Lively, entertaining reviews of, and essays on, old and newer films and everything relating to them, written by professional author William Schoell.

Thursday, January 10, 2019


HOLLYWOOD MADONNA: LORETTA YOUNG. Bernard F. Dick. University Press of Mississippi; 2011.

This career study posing as a biography briefly looks at Young's early days, then documents the movies she made on her way up [Platinum BlondeThe Hatchet Man; Wife, Husband and Friend], before emerging as the major star of such films as Orson Welles' The Stranger and Rachel and the Stranger with William Holden. In her last days of movie stardom, she began to appear in such "B" movies as The Accused and Paula, before she accepted it was time to throw in the towel and flee for television. There she had the successful Loretta Young Show for several seasons, an anthology in which she played various parts with well-known co-stars. When she got tired of that she tried to reinvent herself as a sitcom star, but The New Loretta Young Show, in which she played a widow with several children, only lasted one season. Young had no desire to go the fright flick route a la Davis and Crawford, which is one reason why she is not an icon today. She did sign to star in the prime time reboot of Dark Shadows, but backed out (as did Joan Fontaine after her), with the role eventually going to Jean Simmons. Two late-in-life telefilms years later capped her career, but she spent most of her time devoted to her Catholic faith and in humanitarian works. Her first husband was the actor Grant Withers [Jungle Jim serial], and both of her sisters were also actors, Polly Ann Young and Sally Blane [She Had to Choose].

Frankly, most fans find more fun and fascination in the "bad girls" such as Davis, with Young -- if she's thought of at all today -- as the somewhat sanctimonious hypocrite who had a child out of wedlock with the married Clark Gable, then didn't tell her daughter the truth of her birth for many decades. At times Young almost seems demented in her piousness. The shame of it is that whatever you think of Young's character or private life, she was a very good actress and gave strong performances in many movies. This book, however, doesn't delve into her true character that much; there are few if any back stage anecdotes or interviews, and it's hard for the reader to get a true sense of just what the woman was like. On the other hand, author Dick does examine her career with thoroughness, even devoting a chapter to her radio appearances wherein she reprised her performances in some of her movies and took on other actress's movie roles as well.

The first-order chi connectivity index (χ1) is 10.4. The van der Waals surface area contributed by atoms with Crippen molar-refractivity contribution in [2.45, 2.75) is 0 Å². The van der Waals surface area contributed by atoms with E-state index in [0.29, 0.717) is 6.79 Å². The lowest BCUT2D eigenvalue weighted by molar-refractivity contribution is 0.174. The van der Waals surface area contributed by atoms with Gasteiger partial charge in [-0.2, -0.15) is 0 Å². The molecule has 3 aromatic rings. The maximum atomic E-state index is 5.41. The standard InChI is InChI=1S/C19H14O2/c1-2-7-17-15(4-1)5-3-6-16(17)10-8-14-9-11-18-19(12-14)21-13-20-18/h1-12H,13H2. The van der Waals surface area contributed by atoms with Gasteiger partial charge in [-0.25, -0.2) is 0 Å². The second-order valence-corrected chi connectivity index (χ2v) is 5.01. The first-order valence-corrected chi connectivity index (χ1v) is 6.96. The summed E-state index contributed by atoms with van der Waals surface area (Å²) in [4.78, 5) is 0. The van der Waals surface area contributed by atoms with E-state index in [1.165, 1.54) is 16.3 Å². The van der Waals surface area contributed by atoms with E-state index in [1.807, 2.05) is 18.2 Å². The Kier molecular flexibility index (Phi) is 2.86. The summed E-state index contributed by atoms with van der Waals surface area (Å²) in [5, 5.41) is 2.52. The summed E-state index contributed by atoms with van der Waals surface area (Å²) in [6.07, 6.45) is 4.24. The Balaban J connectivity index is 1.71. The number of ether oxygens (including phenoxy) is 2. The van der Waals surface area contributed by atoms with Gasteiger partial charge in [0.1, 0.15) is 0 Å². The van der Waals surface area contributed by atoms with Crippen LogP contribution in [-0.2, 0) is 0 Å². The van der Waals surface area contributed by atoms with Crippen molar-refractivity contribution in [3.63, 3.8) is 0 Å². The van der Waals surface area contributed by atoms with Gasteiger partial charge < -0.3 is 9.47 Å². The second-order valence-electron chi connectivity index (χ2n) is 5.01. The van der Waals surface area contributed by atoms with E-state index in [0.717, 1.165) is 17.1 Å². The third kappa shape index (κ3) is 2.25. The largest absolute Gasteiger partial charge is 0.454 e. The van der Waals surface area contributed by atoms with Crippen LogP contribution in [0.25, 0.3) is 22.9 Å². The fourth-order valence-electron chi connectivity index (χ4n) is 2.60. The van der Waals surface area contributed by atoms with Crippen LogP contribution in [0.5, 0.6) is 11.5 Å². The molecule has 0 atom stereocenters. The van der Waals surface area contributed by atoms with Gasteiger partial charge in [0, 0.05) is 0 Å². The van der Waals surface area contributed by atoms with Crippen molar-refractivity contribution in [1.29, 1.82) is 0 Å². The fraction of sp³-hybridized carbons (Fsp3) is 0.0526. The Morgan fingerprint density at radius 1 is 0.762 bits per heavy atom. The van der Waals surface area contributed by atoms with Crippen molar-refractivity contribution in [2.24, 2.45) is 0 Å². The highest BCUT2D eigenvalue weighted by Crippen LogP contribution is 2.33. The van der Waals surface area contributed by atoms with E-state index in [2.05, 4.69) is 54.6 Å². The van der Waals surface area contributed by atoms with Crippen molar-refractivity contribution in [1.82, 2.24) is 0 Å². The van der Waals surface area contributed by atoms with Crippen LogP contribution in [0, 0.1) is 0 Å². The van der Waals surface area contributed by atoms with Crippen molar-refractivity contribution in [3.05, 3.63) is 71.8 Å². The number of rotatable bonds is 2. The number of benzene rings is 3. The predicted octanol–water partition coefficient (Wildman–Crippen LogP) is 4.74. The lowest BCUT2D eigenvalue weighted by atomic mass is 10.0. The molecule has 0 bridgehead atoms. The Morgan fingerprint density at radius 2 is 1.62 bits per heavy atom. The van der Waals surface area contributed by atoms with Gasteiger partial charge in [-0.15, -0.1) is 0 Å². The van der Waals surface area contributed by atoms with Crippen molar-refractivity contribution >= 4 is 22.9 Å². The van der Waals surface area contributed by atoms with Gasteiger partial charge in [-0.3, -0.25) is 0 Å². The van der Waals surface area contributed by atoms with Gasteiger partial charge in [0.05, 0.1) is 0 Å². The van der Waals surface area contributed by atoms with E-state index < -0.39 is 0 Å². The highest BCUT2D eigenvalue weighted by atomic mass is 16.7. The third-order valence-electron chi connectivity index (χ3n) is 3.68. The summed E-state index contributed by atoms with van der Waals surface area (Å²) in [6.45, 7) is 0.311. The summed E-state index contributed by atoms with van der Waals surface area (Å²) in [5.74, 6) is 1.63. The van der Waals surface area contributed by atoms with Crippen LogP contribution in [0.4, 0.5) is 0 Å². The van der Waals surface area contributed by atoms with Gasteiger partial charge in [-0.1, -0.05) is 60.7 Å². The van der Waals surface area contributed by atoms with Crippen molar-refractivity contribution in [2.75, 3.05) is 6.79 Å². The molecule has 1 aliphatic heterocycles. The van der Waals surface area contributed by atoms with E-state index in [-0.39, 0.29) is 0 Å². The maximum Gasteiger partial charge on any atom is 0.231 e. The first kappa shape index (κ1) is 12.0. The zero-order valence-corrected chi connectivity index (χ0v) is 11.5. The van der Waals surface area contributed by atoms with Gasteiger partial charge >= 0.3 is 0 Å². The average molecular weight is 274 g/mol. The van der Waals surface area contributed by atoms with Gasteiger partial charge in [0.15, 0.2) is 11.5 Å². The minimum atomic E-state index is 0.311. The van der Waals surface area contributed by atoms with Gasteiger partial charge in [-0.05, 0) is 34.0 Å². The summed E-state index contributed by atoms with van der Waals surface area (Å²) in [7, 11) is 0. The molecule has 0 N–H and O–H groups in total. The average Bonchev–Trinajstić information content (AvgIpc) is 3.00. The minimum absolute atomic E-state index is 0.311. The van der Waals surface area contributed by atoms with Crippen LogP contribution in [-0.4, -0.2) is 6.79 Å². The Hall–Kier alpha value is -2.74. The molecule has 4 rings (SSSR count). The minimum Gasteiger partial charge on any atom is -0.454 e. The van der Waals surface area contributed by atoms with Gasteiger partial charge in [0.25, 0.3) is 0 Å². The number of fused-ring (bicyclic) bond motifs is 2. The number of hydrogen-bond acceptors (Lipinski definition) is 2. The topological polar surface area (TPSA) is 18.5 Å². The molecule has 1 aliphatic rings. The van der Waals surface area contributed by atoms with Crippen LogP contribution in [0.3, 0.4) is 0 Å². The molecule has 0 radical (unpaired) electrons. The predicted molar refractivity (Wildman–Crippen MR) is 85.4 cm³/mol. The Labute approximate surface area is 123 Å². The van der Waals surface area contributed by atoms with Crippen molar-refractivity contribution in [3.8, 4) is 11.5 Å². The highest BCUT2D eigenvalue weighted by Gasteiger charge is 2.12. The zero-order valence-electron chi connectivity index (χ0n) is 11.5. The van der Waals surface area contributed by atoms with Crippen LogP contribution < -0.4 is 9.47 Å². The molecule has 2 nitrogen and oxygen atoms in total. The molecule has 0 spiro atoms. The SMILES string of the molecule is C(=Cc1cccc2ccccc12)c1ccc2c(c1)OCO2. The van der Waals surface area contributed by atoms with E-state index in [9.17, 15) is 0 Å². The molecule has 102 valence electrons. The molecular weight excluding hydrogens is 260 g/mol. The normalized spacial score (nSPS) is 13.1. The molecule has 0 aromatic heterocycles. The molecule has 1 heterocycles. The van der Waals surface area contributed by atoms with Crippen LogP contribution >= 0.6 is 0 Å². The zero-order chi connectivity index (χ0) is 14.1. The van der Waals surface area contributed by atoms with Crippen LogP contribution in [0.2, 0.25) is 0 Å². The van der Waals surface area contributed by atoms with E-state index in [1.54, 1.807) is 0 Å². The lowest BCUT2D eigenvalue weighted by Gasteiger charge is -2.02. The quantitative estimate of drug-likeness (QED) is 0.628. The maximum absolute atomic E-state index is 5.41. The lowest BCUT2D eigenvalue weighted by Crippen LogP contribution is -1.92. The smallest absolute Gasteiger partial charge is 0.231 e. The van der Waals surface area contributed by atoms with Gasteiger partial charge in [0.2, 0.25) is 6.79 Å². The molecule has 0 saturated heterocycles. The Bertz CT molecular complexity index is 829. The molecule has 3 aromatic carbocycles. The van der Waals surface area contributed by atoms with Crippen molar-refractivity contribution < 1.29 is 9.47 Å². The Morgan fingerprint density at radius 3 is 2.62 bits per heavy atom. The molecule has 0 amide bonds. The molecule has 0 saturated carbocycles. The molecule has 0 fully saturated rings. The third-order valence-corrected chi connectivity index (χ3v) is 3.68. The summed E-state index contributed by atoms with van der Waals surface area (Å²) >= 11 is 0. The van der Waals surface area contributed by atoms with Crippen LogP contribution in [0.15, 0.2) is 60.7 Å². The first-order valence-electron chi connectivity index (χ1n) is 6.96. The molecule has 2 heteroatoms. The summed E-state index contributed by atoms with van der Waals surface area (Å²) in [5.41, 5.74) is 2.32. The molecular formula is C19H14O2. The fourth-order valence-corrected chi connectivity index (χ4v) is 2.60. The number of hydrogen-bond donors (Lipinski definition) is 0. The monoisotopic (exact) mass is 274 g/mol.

Verdict: Superficial as biography, but worthwhile as career study with some biographical details. ***. 


angelman66 said...

The only movie I have ever seen Loretta Young in is the Christmas one with Niven and Cary Grant...she was good but never spurred me on to explore further...the illegitimate-child-by-Clark Gable story is compelling, though, would make a great movie or novelization!

William said...

Funny how Young was so very popular for a time, but the public just seemed to lose interest in her, until her daughter Judy Lewis' book on her came out, and she was back in the public eye, but only for a time. I've no doubt she has fans, but no cult has sprung up around her like Davis, Crawford and a few others. Aside from the business with Gable, her private life was comparatively dull.